Reformulating knowledge policy "balance" around human rights has missing ingredient: commons

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2014 dissertation A Roadmap for Assimilating Authors’ and Users’ Human Rights into International Copyright Law and 2016 paper Toward a Human Rights Method for Measuring International Copyright Law’s Compliance with International Human Rights Law by Saleh Al-Sharieh.

The Berne Convention, TRIPS, the Universal Declaration of Human Rights, the
International Covenant on Economic, Social and Cultural Rights and General Comment No. 17 (2005) on the last are the primary background materials.

Here’s what I think Al-Sharieh is arguing, fundamentally:

  • “balance” is problematic for copyright, even more so considering copyright and human rights
  • human rights have primacy over economic rights and policies, but authors and users have human rights, neither of which takes precedence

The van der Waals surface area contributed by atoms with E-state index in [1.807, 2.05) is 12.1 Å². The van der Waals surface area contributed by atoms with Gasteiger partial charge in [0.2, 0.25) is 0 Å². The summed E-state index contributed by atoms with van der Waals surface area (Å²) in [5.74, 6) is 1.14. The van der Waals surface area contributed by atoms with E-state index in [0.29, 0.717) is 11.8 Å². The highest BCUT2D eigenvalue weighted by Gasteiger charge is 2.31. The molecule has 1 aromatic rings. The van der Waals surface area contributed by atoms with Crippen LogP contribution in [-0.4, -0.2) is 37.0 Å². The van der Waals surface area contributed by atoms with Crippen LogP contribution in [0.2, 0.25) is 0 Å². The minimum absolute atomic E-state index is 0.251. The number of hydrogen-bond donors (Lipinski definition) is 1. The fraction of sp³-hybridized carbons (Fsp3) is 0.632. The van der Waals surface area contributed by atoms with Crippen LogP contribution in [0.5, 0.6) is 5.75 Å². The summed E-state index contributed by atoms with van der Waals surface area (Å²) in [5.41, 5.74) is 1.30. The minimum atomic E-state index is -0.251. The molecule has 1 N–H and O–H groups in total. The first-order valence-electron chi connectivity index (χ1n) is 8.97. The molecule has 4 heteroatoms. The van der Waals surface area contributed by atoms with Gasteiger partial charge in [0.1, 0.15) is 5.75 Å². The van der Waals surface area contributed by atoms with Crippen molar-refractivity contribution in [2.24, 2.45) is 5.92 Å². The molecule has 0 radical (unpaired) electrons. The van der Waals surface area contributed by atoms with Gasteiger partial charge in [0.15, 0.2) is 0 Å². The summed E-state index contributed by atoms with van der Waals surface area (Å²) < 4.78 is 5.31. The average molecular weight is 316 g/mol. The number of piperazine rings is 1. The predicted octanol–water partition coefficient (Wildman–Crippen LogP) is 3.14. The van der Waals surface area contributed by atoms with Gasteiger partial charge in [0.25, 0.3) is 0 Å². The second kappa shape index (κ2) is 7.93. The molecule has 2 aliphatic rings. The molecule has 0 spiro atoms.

• a new “delicate balancing” of authors’ and users’ human rights is needed
  • taken via TRIPS or WIPO reforms to the international copyright system, various reforms could be taken toward this new human rights-centric balancing, including
    • public funding programs
    • public lending remuneration schemes
    • termination rights
    • add moral rights provision to TRIPS
    • mandatory fair use, fair dealing, or exhaustive listing of users’ rights provision
    • allow TPM circumvention unless directed toward infringement
    • notice-and-notice rather than notice-and-takedown regime, ensuring role for public courts

I suspect this amounts to a very progressive agenda given current property/incentive dominated discourse. To be it’s still extremely deficient: in theory, balance should still be rejected, in practice, commons must be central to reform. But, Al-Sharieh has still made a valuable contribution, both for readable and in-depth explanation with voluminous references, and a few excellent hints (intended or not). First:

Neither the UDHR nor the ICESCR requires the protection of authors’ moral and material interests by means of exclusive rights, which is only one way of implementing these rights and the method which most likely causes tension between authors and users. Yes, let’s run with that, then run with it some more, and more.